Giulietto Chiesa. Who is the man? An Italian journalist, a former member of the Italian Communist Party, a former correspondent of L’Unita and La Stampa in Moscow, and a former Member of the European Parliament (2004-2009), Chiesa contrived to become, in 2009, a candidate to the European Parliament on behalf of Latvia’s left-wing alliance “For Human Rights in United Latvia.” Happily, he failed. Previously, I wrote about Chiesa’s sister-in-arms, Tatyana Zhdanok (Tatjana Ždanoka), a former MEP from Latvia (2009-2014) who became an emblematic person in my eyes for her poorly disguised disdain and hatred for her country (provided she considers Latvia to be one).
Yet this is far from the end of the story. Reading his little book translated into English and published by the publishing company Tribuna in Moscow, The Latvian Candidate, Or the Unknown Adventures of a Non-Citizen in Europe, I find myself thinking about some segments of this person’s biography and activity that are clearly mutually exclusive. How could a former communist possibly become a member of the Izborsk Club which is an elite club of Vladimir Putin’s staunch supporters famous for their imperialism and chauvinism? Why and how did Chiesa become a persona non grata in Estonia where he just recently was not admitted to participate in an event in Tallinn supported and organized by Russia’s secret services?
And who is Giulietto Chiesa? A Kremlin’s useful idiot? An enemy of liberal democracy? A cynical liar and traitor of everything the EU stands for whose book is full of lies and nonsense? A Russian nationalist parading disguised as a nay-sayer and human rights defender? The answer is far more complex than that. And the best clue to this riddle would be George Orwell’s essay “Notes on Nationalism” written after WW2. In this essay, Orwell drew a strict dividing line between patriotism, which he understood as identification with a way of life and all earthly forms of human attachment, and nationalism, which appeared to him as a belief that one’s group is superior and better than other groups.
What results from such a divide, according to Orwell, is a carefully disguised propensity to classify human individuals as if they were communities of bees or ants. Whereas patriotism is silent and defensive, nationalism is offensive and aggressive. Far from several major forms of radical forms of nationalism and ideological zeal and fervor in general, nationalism may come in many faces. According to Orwell, the transferred or transposed forms of nationalism signify our willingness to find an object of worship which may vary from time to time. A pious Zionist may become an ardent Marxist, or the other way around, while it takes little effort to move from left-wing views to uncritical adoration of Russia, even failing to notice Russian imperialism and colonialism.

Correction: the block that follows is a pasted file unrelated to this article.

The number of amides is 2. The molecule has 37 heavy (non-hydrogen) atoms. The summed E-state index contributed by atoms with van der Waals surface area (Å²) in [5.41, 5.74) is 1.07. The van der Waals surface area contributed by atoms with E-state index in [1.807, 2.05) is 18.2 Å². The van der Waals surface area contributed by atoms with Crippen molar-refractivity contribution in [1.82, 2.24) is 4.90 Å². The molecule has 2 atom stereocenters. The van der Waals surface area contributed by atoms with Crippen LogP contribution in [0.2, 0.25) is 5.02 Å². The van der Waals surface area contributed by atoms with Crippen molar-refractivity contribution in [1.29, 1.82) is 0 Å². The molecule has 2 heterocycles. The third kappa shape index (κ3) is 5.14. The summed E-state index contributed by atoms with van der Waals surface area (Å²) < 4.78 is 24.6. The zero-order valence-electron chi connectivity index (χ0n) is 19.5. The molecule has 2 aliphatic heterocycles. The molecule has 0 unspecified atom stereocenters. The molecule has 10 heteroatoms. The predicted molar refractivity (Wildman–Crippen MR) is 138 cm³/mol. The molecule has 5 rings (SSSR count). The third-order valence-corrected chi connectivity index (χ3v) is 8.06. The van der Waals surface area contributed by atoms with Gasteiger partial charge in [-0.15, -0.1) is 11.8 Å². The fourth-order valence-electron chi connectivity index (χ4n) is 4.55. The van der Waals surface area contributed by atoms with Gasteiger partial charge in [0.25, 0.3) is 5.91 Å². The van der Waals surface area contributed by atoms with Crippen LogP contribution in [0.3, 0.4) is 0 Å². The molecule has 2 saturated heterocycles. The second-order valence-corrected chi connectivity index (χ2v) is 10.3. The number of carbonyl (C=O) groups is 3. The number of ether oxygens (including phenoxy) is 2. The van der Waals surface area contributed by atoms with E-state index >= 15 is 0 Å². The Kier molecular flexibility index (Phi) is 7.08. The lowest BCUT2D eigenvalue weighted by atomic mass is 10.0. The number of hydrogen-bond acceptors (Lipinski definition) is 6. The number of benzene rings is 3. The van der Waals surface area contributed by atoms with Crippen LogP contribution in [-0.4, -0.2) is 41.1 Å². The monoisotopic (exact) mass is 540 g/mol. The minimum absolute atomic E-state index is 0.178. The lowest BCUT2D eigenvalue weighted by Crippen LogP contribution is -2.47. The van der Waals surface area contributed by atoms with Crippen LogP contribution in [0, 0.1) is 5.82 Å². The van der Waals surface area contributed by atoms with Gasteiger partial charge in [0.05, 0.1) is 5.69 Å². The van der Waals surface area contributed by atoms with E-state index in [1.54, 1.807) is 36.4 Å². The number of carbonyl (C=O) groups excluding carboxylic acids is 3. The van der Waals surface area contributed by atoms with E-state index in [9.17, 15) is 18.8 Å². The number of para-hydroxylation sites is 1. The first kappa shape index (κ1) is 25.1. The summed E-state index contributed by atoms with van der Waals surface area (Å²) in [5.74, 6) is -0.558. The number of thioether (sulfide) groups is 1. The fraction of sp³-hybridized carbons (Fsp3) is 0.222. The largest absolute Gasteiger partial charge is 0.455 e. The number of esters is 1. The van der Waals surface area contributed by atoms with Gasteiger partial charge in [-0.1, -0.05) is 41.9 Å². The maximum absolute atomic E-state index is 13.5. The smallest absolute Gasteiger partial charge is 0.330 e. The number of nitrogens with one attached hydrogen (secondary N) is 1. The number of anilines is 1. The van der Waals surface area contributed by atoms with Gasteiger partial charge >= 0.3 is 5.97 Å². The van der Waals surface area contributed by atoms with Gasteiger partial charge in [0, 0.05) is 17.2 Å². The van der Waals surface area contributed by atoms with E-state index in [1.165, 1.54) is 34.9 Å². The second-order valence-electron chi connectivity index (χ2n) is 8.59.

G. K. Chesterton’s love for Italy and France led him so far as to fail to notice the emergence of Mussolini and Italian fascism, whereas H. G. Wells was blinded by Russia to such an extent that he refused to see the crimes of Lenin and Stalin. That our propensity to fool and deceive ourselves is nearly limitless was closely and wittily observed by a perceptive British journalist and writer who easily surpassed all British and European thinkers put together in his ability to foresee the tragedy of Europe. Orwell’s critical essays appear to have been even more original and groundbreaking than his famous satires and dystopias.
If people deny their primary linguistic and cultural identity, they have to forge a new one. If they feel that they had lost or had not yet found their homeland, they will search for one somewhere else. If they abandon an earthly homeland as such, they are condemned to fabricate an ideology as a substitute for one. Suffice it to recall a most telling hint that Marx drops concerning the proletarian, who has no homeland by definition. Hence, Orwell’s merciless irony in his caustic remark about those British intellectuals, who confidently stated that the American troops had been brought to Europe not to fight the Germans but to crush an English revolution, and who sincerely believed this to have been the case. Only those who belong to the intelligentsia are able to believe things like that, concludes Orwell. In his view, no ordinary man could be such a fool.
Orwell was not alone in his skepticism of pacifism and other vague social movements in the era of fiercely ideological and violent politics. Showing the origins and the rise of National Socialism, Raymond Aron assessed what he qualified as “the elements of the German fifth column” in the following way: “The fifth column is a typical element of the age of empires. It is recruited mainly among three sorts of men: pacifists, revolted by the material and moral cost of total war who, at the bottom of their hearts, prefer the triumph of an empire to the independent sovereignty of bellicose states; defeatists, who despair of their own country; and ideologues, who set their political faith above their patriotism and submit to the Caesar whose regime and ideology they admire” (Raymond Aron, The Century of Total War. Boston, MA: Beacon Press, 1959, p. 44).
This is how George Orwell and Raymond Aron allow us to expose Giulietto Chiesa’s cynical lies about a small European nation – Latvia. He is both a typical case of transferred nationalism and transposed (or dislocated) identity in the Orwellian sense, and a typical element of international fifth column ready to serve those who have brutal force and who practice successful violence. He is the one who condemns violence at home, that is, in Europe, but who is happy to see it practiced with impunity elsewhere. This is the simple truth about Giulietto Chiesa who otherwise richly deserves to be forgotten.
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